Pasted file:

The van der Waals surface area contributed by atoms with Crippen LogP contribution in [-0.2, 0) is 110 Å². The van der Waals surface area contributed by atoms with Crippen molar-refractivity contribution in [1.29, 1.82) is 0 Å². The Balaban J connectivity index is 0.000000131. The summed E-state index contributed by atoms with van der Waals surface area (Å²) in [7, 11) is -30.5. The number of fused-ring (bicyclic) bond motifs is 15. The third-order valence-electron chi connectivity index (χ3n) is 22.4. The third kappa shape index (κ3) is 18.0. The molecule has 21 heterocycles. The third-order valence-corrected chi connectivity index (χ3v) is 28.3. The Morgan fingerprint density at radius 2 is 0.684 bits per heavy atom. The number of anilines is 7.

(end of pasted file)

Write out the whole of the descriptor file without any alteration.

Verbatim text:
The van der Waals surface area contributed by atoms with Crippen LogP contribution in [-0.2, 0) is 110 Å². The van der Waals surface area contributed by atoms with Crippen molar-refractivity contribution in [1.29, 1.82) is 0 Å². The Balaban J connectivity index is 0.000000131. The summed E-state index contributed by atoms with van der Waals surface area (Å²) in [7, 11) is -30.5. The number of fused-ring (bicyclic) bond motifs is 15. The third-order valence-electron chi connectivity index (χ3n) is 22.4. The third kappa shape index (κ3) is 18.0. The molecule has 21 heterocycles. The third-order valence-corrected chi connectivity index (χ3v) is 28.3. The Morgan fingerprint density at radius 2 is 0.684 bits per heavy atom. The number of anilines is 7.